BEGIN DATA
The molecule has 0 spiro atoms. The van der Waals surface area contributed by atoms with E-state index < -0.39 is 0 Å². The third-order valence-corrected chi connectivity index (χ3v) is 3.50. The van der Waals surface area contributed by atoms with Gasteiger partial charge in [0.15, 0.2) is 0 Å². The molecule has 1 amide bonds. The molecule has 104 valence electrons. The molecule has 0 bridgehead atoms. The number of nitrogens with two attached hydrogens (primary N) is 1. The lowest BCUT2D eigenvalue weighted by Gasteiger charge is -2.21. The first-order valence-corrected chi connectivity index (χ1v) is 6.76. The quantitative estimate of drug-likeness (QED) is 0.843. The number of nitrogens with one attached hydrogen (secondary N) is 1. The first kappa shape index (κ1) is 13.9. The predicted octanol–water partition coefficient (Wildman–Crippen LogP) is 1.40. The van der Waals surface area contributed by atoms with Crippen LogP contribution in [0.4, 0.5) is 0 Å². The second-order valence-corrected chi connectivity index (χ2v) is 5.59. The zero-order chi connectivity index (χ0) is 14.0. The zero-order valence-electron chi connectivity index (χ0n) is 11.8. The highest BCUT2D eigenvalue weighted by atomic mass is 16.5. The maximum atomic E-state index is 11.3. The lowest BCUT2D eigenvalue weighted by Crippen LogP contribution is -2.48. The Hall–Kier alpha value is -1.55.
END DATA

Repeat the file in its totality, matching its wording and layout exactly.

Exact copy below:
The molecule has 0 spiro atoms. The van der Waals surface area contributed by atoms with E-state index < -0.39 is 0 Å². The third-order valence-corrected chi connectivity index (χ3v) is 3.50. The van der Waals surface area contributed by atoms with Gasteiger partial charge in [0.15, 0.2) is 0 Å². The molecule has 1 amide bonds. The molecule has 104 valence electrons. The molecule has 0 bridgehead atoms. The number of nitrogens with two attached hydrogens (primary N) is 1. The lowest BCUT2D eigenvalue weighted by Gasteiger charge is -2.21. The first-order valence-corrected chi connectivity index (χ1v) is 6.76. The quantitative estimate of drug-likeness (QED) is 0.843. The number of nitrogens with one attached hydrogen (secondary N) is 1. The first kappa shape index (κ1) is 13.9. The predicted octanol–water partition coefficient (Wildman–Crippen LogP) is 1.40. The van der Waals surface area contributed by atoms with Crippen LogP contribution in [0.4, 0.5) is 0 Å². The second-order valence-corrected chi connectivity index (χ2v) is 5.59. The zero-order chi connectivity index (χ0) is 14.0. The zero-order valence-electron chi connectivity index (χ0n) is 11.8. The highest BCUT2D eigenvalue weighted by atomic mass is 16.5. The maximum atomic E-state index is 11.3. The lowest BCUT2D eigenvalue weighted by Crippen LogP contribution is -2.48. The Hall–Kier alpha value is -1.55.